Thursday, March 20, 2014

Exclusivity and community.

Well it seems that at a recent Ted Talks… a composer, who I respect, talked about the importance of turning away from the cliché of the inward looking artist to join the greater “community" to great acclaim.  Did I mention he took a little time off his 1 year residency from American Academy in Rome to do this? Oh did I mention that the Ted community features such regulars guys as the president of Microsoft. Am I missing something here. What community are we talking about?

In a similar vein films based on true stories may win awards for their portrayal of victimized characters and communities who then never see a dime from the production. This is also true for those academics who build careers off studies of the poor and give nothing back. Moving up and out is in this sense is your one way ticket to exclusivity.  Just as in academia the more important you are the less you teach. As a composer your commission price goes up and you get more performances, and featured as a speaker at conventions. 

Is that the state of the art of our artistic communities?
The real world is merely the “other”. 

The top down approach is the disconnect of our time. As the choir preaches to the choir, the status quo is maintained. Nothing changes.

Saturday, February 15, 2014

Big change in the new music world

Big change in the new music world
Fact: 30 years ago most composer grants and commissions were awarded directly to the composer today they are mostly given to performers and ensembles to dole out.  In this sense composers are no longer the top of the food chain even if they are self funding or have institutional sponsors.  

Its different now, but is it better? 

Saturday, February 1, 2014

Same old song...

In my last experience with an academic conference I discovered that though many composers were jettisoning rigorous music they were loath to eliminate the rigorous rigamarole rhetoric that "explained" it.

I might have thought that the "recent" move to simplicity would imbue the entire enterprise of music making.  I was wrong.  Perhaps its Babbitt's revenge, because as these younger and older composers who abandon intellectual musical rhetoric they still embrace Babbitt's approach to prose.  They need to prove they are smart composers who know exactly what they are doing.   Of course the requirements of the classroom are requirements after all and grad students and faculty are no different. One can't overlook the fact that explanations are part of the profession. But for me a blueprint is not a building, an explanation is not a performance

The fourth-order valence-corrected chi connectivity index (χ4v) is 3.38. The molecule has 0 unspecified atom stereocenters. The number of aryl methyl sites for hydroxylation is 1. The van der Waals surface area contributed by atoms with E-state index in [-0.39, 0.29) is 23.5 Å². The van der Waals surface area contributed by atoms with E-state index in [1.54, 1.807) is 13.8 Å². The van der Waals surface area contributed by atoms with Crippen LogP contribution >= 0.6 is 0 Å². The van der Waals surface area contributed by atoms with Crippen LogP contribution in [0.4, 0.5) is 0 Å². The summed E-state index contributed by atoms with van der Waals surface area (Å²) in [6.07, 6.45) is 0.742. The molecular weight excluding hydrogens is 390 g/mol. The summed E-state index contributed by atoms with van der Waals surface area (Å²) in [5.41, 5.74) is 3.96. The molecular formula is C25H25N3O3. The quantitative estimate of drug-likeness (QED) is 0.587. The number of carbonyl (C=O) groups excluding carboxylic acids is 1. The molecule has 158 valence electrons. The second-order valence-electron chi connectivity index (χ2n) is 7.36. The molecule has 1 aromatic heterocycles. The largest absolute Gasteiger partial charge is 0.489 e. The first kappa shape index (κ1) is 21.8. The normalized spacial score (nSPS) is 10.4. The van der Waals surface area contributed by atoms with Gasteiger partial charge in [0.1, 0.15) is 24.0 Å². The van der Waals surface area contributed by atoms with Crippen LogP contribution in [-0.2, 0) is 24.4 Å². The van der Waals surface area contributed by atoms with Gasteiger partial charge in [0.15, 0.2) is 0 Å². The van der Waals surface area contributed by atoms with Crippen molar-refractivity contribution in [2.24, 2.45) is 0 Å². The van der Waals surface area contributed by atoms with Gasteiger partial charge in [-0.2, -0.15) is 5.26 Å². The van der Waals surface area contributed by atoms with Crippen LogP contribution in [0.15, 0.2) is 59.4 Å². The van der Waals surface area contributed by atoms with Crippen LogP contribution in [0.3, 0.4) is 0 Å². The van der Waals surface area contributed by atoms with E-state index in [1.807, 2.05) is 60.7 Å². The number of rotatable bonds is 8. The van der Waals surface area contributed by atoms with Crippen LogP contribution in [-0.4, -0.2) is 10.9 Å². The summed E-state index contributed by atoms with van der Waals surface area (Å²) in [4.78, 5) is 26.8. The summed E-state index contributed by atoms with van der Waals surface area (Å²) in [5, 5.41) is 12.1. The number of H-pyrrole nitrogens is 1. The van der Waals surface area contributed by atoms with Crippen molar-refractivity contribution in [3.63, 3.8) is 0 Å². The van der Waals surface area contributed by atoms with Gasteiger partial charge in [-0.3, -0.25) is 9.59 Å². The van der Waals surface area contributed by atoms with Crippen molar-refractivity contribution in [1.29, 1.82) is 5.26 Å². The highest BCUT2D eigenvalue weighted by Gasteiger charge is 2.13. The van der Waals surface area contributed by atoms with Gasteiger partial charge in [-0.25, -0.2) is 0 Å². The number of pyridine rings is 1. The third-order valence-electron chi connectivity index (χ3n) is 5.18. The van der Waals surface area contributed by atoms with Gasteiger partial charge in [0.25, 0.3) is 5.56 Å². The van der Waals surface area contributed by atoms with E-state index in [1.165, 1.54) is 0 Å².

Sunday, January 26, 2014

On the Money....

"...Just 2.8 percent of albums sold in 2013 were categorized as classical. By comparison, rock took 35 percent; R&B 18 percent; soundtracks 4 percent. Only jazz, at 2.3 percent, is more incidental to the business of American music..."

And comparatively speaking what are the marketing budgets, not to mention the synergy, of the popular music industry spends VS the classical music or jazz world? The point is that in the now and the near future “art” music will be outspent by “commercial” music I suspect by at least 10 fold. Period. What does that mean for classical and jazz music? I think we must answer for ourselves. I know what I’m going to do –play some jazz and compose some more serial music.

On reflection I think that  the popular media industry spends more than 10,000 times what classical music spends to market its products.  If this stuff is so popular why market it at all?

My point is this; the attempts to piggyback on popular culture's coattails will continue to fail. The problem is not those gnarly intellectual composers who have lately been thrown under the bus for giving new music a bad name, (and by the way gave new music its name in the first place).  It's folks like David Bowie with his corporate muscle that will always stand as more authentic.  The New York Rock and Roll ensemble and Ars Nova with the strength of Atlantic Records behind them did not sell. I liked them but I suppose that was the problem.

We turn a blind eye to the difference between the musical world, which has discrete parts, and the music business which is monolithic and only concerned with money.  True, when these two ideas intersect interesting things can happen, or not.   The market calls the shots and composers don't control the market anymore.  On the other hand, Classical music is an iceberg and to claim that only the top counts is ludicrous.

 By the way "finding the right balance" is a question  for presenters not composers.

Attempts to make pop musicians film composers has been much more successful than making them opera composers but that's a different topic.

Saturday, September 21, 2013

From the sidelines

 Another review of another new American opera same old story; bad scansion, no melody, words impossible to understand, no drama.   For example, a couple -a wife happily washing dishes while the husband boiling with anger he then explodes--why does this scene not work?  Because the husband's boiling is not suggested by the music during the wife's happiness moment so when he explodes (musically) its completely out of left field.  The music does not support the husbands actions only the wife's. The music boxes in the drama in because only one musical mood happens at a time even if there are several different dramatic motivations in the scene.

Ok I know this.  What use is this knowledge in a time when contemporary opera is not about the work but about securing a performance.  Yet my understanding is tempered by the fact that none of my operas has been performed.